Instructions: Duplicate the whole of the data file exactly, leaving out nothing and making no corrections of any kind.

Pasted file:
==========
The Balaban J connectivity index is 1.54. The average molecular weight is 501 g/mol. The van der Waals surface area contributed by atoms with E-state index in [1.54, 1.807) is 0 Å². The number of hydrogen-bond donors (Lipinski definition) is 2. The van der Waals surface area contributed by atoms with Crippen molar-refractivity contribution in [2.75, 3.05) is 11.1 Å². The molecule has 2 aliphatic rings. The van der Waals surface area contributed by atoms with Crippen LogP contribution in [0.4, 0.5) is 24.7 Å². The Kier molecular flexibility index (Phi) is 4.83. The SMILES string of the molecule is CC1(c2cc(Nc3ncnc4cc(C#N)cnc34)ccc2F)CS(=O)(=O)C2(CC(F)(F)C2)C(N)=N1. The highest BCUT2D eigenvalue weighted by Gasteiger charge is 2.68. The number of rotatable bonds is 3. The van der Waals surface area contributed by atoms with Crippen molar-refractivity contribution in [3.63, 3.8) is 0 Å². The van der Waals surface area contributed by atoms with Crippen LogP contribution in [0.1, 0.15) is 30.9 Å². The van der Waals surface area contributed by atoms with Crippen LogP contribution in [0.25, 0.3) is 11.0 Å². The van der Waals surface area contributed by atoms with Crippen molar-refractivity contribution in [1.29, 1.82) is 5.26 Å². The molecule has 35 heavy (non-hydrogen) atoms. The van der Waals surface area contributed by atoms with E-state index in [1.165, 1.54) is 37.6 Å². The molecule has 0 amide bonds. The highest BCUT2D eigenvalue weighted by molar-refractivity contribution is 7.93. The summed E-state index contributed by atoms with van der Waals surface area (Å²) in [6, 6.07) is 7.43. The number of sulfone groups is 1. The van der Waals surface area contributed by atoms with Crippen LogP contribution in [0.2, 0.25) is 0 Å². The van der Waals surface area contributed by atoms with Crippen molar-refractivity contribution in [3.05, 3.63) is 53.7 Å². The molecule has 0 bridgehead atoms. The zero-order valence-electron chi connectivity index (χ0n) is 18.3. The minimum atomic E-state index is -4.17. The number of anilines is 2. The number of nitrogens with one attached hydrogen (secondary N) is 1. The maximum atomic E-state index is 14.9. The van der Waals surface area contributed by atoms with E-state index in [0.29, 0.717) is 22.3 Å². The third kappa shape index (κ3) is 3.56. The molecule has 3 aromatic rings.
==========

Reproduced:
The Balaban J connectivity index is 1.54. The average molecular weight is 501 g/mol. The van der Waals surface area contributed by atoms with E-state index in [1.54, 1.807) is 0 Å². The number of hydrogen-bond donors (Lipinski definition) is 2. The van der Waals surface area contributed by atoms with Crippen molar-refractivity contribution in [2.75, 3.05) is 11.1 Å². The molecule has 2 aliphatic rings. The van der Waals surface area contributed by atoms with Crippen LogP contribution in [0.4, 0.5) is 24.7 Å². The Kier molecular flexibility index (Phi) is 4.83. The SMILES string of the molecule is CC1(c2cc(Nc3ncnc4cc(C#N)cnc34)ccc2F)CS(=O)(=O)C2(CC(F)(F)C2)C(N)=N1. The highest BCUT2D eigenvalue weighted by Gasteiger charge is 2.68. The number of rotatable bonds is 3. The van der Waals surface area contributed by atoms with Crippen molar-refractivity contribution in [3.63, 3.8) is 0 Å². The van der Waals surface area contributed by atoms with Crippen LogP contribution in [0.1, 0.15) is 30.9 Å². The van der Waals surface area contributed by atoms with Crippen LogP contribution in [0.25, 0.3) is 11.0 Å². The van der Waals surface area contributed by atoms with Crippen molar-refractivity contribution in [1.29, 1.82) is 5.26 Å². The molecule has 35 heavy (non-hydrogen) atoms. The van der Waals surface area contributed by atoms with E-state index in [1.165, 1.54) is 37.6 Å². The molecule has 0 amide bonds. The highest BCUT2D eigenvalue weighted by molar-refractivity contribution is 7.93. The summed E-state index contributed by atoms with van der Waals surface area (Å²) in [6, 6.07) is 7.43. The number of sulfone groups is 1. The van der Waals surface area contributed by atoms with Crippen LogP contribution in [0.2, 0.25) is 0 Å². The van der Waals surface area contributed by atoms with Crippen molar-refractivity contribution in [3.05, 3.63) is 53.7 Å². The molecule has 0 bridgehead atoms. The zero-order valence-electron chi connectivity index (χ0n) is 18.3. The minimum atomic E-state index is -4.17. The number of anilines is 2. The number of nitrogens with one attached hydrogen (secondary N) is 1. The maximum atomic E-state index is 14.9. The van der Waals surface area contributed by atoms with E-state index in [0.29, 0.717) is 22.3 Å². The third kappa shape index (κ3) is 3.56. The molecule has 3 aromatic rings.